By Robby Stern
A coup in the state senate augurs a very different legislative session than we had anticipated after the November election. Two Senate Democrats have defied the voters that elected them as Democrats. Rodney Tom, a wealthy real estate broker from the 48th district, and Tim Sheldon, from the 35th District have joined 23 Senate Republicans to constitute a majority caucus.
I remember Tim Sheldon from my days as a lobbyist for the Washington State Labor Council (WSLC). He consistently sided with business interests and against the interests of working people. He had a 17% voting record on bills important to labor in 2012 and has a lifetime labor voting record of 29%. He voted against Marriage Equality and against legislation necessary to implement the Health Benefit Exchange. The list of labor bills he opposed goes on and on.
Tim is a double dipper holding two full time elective offices simultaneously. Elected to the State House in 1991, he became a state senator in 1997 and then was elected a Mason County Commissioner in 2005. The Senate job is full time during the legislative session and the Mason County Commissioner job is also full time. Nevertheless, voters in the 35th District and in Mason County have seen fit to reelect Tim.
Rodney Tom was a Republican who switched to the Democratic Party to challenge Luke Esser for his Senate seat. He switched from Republican to Democrat when the 48th District began leaning more Democratic.
By his second term in the Senate, he had become a huge thorn in the side of Democrats who wanted to enact progressive economic policy. The 48th is still a heavily Democratic District. In 2012, Democratic margins ranged from 51.8% to 69.3%.
Tom defied the voters who elected him. For engineering the coup, the minority Republican caucus awarded him the powerful position of “Majority” Leader. He meets and plans strategy with the Republicans. Tom asserts that the Republicans agreed to avoid divisive social issues (Tom supported gay marriage and supports reproductive rights). Tom finds the views of the Republicans on economic issues and the role of government to be more consistent with his outlook. When Tom stands for election again in 2014, a flood of corporate dollars will be donated to defend his seat.
This shift means the Senate Republican Caucus controls what issues get considered.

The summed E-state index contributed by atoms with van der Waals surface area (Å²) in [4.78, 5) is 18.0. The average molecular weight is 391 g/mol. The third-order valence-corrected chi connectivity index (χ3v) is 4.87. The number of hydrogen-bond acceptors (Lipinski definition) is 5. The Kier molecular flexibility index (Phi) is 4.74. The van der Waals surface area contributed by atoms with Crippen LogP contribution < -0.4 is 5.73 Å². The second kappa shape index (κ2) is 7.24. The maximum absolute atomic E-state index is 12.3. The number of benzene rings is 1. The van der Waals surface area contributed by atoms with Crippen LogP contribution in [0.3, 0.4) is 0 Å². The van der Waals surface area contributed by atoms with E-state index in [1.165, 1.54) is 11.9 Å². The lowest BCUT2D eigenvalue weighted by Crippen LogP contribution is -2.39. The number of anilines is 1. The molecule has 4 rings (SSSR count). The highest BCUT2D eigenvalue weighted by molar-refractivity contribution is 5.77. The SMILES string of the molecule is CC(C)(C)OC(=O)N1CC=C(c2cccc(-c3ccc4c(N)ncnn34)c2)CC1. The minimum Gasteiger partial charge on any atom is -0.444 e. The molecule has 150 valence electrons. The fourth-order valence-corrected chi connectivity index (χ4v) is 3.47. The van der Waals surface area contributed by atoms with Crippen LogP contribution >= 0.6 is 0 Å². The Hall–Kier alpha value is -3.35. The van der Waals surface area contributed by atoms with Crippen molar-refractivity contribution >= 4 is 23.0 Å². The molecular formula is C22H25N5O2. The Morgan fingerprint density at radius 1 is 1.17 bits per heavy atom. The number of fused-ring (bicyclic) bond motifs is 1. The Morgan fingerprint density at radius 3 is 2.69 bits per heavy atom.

The legislature must adopt a two-year budget in 2013. The Senate Republican Caucus will insist on cuts to safety net programs, no new revenue, attacks on jobs and union standards of state employees, teachers and city/county employees.
The Supreme Court’s McCleary decision requires the legislature to allocate at least an additional billion dollars to public education. That money will likely come from existing resources. It is difficult to imagine the Senate majority caucus raising new revenue through closing tax loop holes or passing a progressive revenue source. The Senate “Majority” caucus will be promoting an austerity approach to the state fiscal crisis.
What will Governor Inslee and the House Democrats do? My hope is that the House will pass more progressive policies and present the people of our state with a genuine alternative to what the Senate will be promoting. Ultimately, the Senate, the House and the Governor will have to reach an agreement on the budget. Negotiations will be intense, and I would predict, bitter.
The Republican Chair of the Senate Health Care Committee, Sen. Randi Becker of the 2nd Legislative District, was opposed to the Affordable Care Act (and not because she supports universal health care!). How her opposition will impact the expansion of Medicaid eligibility to 138% of the Federal Poverty Level (which is fully funded by the federal government and saves the state more than $250 million while covering an additional 250,000 residents) is still to be seen. Additionally, efforts to fund administration of the Health Care Exchange by assessing all insurers who write health care insurance in our state is likely to run into opposition from Sen. Becker, who strongly identifies with the insurance industry.
Because of Republican opposition, the WA State Investment Trust, statewide Paid Sick Day and Family Medical Leave Insurance are not likely to be considered by the State Senate. We hope to pass them through the House in order to create a contrast between the two chambers.
This session is likely to be a theater of contrasts. Many, if not all of the Senate majority caucus will argue that government should get out of the way and let unfettered markets rule the economy. PSARA believes that government needs to expand its role to help create good family jobs, assist those who need the help, address the crisis of climate change and provide quality public education for all. Whose side should government be on?